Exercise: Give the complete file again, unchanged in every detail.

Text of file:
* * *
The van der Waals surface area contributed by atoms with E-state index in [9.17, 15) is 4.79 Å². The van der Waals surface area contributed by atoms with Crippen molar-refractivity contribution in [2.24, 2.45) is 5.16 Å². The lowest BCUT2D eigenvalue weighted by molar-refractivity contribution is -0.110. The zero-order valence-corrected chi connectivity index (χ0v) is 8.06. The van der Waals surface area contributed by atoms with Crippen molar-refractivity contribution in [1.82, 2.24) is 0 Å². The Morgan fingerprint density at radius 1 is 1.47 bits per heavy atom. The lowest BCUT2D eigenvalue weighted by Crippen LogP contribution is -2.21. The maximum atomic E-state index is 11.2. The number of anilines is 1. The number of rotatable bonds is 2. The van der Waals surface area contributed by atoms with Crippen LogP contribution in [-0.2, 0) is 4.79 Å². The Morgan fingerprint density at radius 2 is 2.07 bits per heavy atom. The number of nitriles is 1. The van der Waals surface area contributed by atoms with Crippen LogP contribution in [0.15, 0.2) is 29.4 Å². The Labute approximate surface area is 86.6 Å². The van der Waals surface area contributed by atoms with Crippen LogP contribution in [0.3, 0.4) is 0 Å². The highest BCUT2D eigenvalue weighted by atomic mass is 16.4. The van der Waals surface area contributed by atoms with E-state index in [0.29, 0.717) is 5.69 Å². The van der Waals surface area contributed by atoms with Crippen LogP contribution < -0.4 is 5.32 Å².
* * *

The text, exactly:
The van der Waals surface area contributed by atoms with E-state index in [9.17, 15) is 4.79 Å². The van der Waals surface area contributed by atoms with Crippen molar-refractivity contribution in [2.24, 2.45) is 5.16 Å². The lowest BCUT2D eigenvalue weighted by molar-refractivity contribution is -0.110. The zero-order valence-corrected chi connectivity index (χ0v) is 8.06. The van der Waals surface area contributed by atoms with Crippen molar-refractivity contribution in [1.82, 2.24) is 0 Å². The Morgan fingerprint density at radius 1 is 1.47 bits per heavy atom. The lowest BCUT2D eigenvalue weighted by Crippen LogP contribution is -2.21. The maximum atomic E-state index is 11.2. The number of anilines is 1. The number of rotatable bonds is 2. The van der Waals surface area contributed by atoms with Crippen LogP contribution in [-0.2, 0) is 4.79 Å². The Morgan fingerprint density at radius 2 is 2.07 bits per heavy atom. The number of nitriles is 1. The van der Waals surface area contributed by atoms with Crippen LogP contribution in [0.15, 0.2) is 29.4 Å². The Labute approximate surface area is 86.6 Å². The van der Waals surface area contributed by atoms with Crippen LogP contribution in [0.3, 0.4) is 0 Å². The highest BCUT2D eigenvalue weighted by atomic mass is 16.4. The van der Waals surface area contributed by atoms with E-state index in [0.29, 0.717) is 5.69 Å². The van der Waals surface area contributed by atoms with Crippen LogP contribution < -0.4 is 5.32 Å².